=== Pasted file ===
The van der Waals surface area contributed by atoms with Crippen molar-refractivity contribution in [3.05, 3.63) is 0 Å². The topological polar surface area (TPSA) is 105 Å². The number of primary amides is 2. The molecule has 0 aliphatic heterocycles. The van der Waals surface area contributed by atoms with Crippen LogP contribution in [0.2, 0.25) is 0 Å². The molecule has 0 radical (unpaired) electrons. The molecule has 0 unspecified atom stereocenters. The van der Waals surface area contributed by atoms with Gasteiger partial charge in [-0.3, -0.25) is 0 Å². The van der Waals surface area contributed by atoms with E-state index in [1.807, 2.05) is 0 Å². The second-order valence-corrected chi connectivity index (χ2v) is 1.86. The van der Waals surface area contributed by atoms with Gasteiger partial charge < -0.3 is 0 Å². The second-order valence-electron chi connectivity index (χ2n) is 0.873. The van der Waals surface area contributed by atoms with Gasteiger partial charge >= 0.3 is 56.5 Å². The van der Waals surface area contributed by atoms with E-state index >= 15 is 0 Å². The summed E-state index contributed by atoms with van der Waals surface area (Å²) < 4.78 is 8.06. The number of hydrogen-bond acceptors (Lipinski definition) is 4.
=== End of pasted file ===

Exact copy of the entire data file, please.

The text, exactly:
The van der Waals surface area contributed by atoms with Crippen molar-refractivity contribution in [3.05, 3.63) is 0 Å². The topological polar surface area (TPSA) is 105 Å². The number of primary amides is 2. The molecule has 0 aliphatic heterocycles. The van der Waals surface area contributed by atoms with Crippen LogP contribution in [0.2, 0.25) is 0 Å². The molecule has 0 radical (unpaired) electrons. The molecule has 0 unspecified atom stereocenters. The van der Waals surface area contributed by atoms with Gasteiger partial charge in [-0.3, -0.25) is 0 Å². The van der Waals surface area contributed by atoms with E-state index in [1.807, 2.05) is 0 Å². The second-order valence-corrected chi connectivity index (χ2v) is 1.86. The van der Waals surface area contributed by atoms with Gasteiger partial charge < -0.3 is 0 Å². The second-order valence-electron chi connectivity index (χ2n) is 0.873. The van der Waals surface area contributed by atoms with Gasteiger partial charge >= 0.3 is 56.5 Å². The van der Waals surface area contributed by atoms with E-state index >= 15 is 0 Å². The summed E-state index contributed by atoms with van der Waals surface area (Å²) < 4.78 is 8.06. The number of hydrogen-bond acceptors (Lipinski definition) is 4.